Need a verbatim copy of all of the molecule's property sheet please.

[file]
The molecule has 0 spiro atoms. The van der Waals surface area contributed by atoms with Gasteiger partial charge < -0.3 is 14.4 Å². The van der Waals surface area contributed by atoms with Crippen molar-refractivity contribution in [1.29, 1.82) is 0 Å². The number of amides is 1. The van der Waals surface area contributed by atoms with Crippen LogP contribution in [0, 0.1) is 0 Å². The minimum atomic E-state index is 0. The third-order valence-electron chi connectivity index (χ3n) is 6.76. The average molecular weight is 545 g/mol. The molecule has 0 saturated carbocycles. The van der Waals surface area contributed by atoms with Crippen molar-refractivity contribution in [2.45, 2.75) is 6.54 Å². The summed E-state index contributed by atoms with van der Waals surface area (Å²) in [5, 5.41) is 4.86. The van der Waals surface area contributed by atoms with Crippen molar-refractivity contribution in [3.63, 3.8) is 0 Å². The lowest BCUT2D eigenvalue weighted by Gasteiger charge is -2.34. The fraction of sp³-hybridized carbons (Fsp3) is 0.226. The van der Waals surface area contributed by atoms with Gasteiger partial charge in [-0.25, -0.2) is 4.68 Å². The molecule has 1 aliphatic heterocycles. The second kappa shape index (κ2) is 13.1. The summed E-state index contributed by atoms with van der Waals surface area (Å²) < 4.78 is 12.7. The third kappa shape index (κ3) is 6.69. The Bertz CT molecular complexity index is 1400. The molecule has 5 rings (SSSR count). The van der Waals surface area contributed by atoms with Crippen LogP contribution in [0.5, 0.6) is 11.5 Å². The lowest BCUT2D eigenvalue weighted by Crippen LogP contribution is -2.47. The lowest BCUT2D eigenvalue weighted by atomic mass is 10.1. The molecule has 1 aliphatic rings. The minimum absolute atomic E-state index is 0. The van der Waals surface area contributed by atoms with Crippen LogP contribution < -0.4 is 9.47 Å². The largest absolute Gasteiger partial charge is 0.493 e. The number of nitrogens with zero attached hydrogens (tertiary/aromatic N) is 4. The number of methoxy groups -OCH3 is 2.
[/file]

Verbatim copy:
The molecule has 0 spiro atoms. The van der Waals surface area contributed by atoms with Gasteiger partial charge < -0.3 is 14.4 Å². The van der Waals surface area contributed by atoms with Crippen molar-refractivity contribution in [1.29, 1.82) is 0 Å². The number of amides is 1. The van der Waals surface area contributed by atoms with Crippen LogP contribution in [0, 0.1) is 0 Å². The minimum atomic E-state index is 0. The third-order valence-electron chi connectivity index (χ3n) is 6.76. The average molecular weight is 545 g/mol. The molecule has 0 saturated carbocycles. The van der Waals surface area contributed by atoms with Crippen molar-refractivity contribution in [2.45, 2.75) is 6.54 Å². The summed E-state index contributed by atoms with van der Waals surface area (Å²) in [5, 5.41) is 4.86. The van der Waals surface area contributed by atoms with Crippen molar-refractivity contribution in [3.63, 3.8) is 0 Å². The lowest BCUT2D eigenvalue weighted by Gasteiger charge is -2.34. The fraction of sp³-hybridized carbons (Fsp3) is 0.226. The van der Waals surface area contributed by atoms with Gasteiger partial charge in [-0.25, -0.2) is 4.68 Å². The molecule has 1 aliphatic heterocycles. The second kappa shape index (κ2) is 13.1. The summed E-state index contributed by atoms with van der Waals surface area (Å²) < 4.78 is 12.7. The third kappa shape index (κ3) is 6.69. The Bertz CT molecular complexity index is 1400. The molecule has 5 rings (SSSR count). The van der Waals surface area contributed by atoms with Crippen LogP contribution in [0.5, 0.6) is 11.5 Å². The lowest BCUT2D eigenvalue weighted by Crippen LogP contribution is -2.47. The lowest BCUT2D eigenvalue weighted by atomic mass is 10.1. The molecule has 1 aliphatic rings. The minimum absolute atomic E-state index is 0. The van der Waals surface area contributed by atoms with Crippen LogP contribution < -0.4 is 9.47 Å². The largest absolute Gasteiger partial charge is 0.493 e. The number of nitrogens with zero attached hydrogens (tertiary/aromatic N) is 4. The number of methoxy groups -OCH3 is 2.